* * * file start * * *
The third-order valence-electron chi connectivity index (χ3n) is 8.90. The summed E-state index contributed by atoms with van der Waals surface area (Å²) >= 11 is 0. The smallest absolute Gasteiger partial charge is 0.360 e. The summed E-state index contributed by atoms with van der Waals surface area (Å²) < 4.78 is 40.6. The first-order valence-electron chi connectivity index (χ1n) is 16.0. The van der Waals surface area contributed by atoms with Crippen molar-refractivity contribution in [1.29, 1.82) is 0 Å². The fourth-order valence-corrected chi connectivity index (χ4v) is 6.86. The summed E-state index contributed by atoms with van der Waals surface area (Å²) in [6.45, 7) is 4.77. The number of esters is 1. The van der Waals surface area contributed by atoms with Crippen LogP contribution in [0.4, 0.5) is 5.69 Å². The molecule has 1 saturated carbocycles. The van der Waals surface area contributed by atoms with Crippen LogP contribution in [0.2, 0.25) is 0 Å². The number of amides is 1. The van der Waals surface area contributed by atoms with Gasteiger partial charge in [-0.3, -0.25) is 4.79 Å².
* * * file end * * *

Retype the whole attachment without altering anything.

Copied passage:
The third-order valence-electron chi connectivity index (χ3n) is 8.90. The summed E-state index contributed by atoms with van der Waals surface area (Å²) >= 11 is 0. The smallest absolute Gasteiger partial charge is 0.360 e. The summed E-state index contributed by atoms with van der Waals surface area (Å²) < 4.78 is 40.6. The first-order valence-electron chi connectivity index (χ1n) is 16.0. The van der Waals surface area contributed by atoms with Crippen molar-refractivity contribution in [1.29, 1.82) is 0 Å². The fourth-order valence-corrected chi connectivity index (χ4v) is 6.86. The summed E-state index contributed by atoms with van der Waals surface area (Å²) in [6.45, 7) is 4.77. The number of esters is 1. The van der Waals surface area contributed by atoms with Crippen LogP contribution in [0.4, 0.5) is 5.69 Å². The molecule has 1 saturated carbocycles. The van der Waals surface area contributed by atoms with Crippen LogP contribution in [0.2, 0.25) is 0 Å². The number of amides is 1. The van der Waals surface area contributed by atoms with Gasteiger partial charge in [-0.3, -0.25) is 4.79 Å².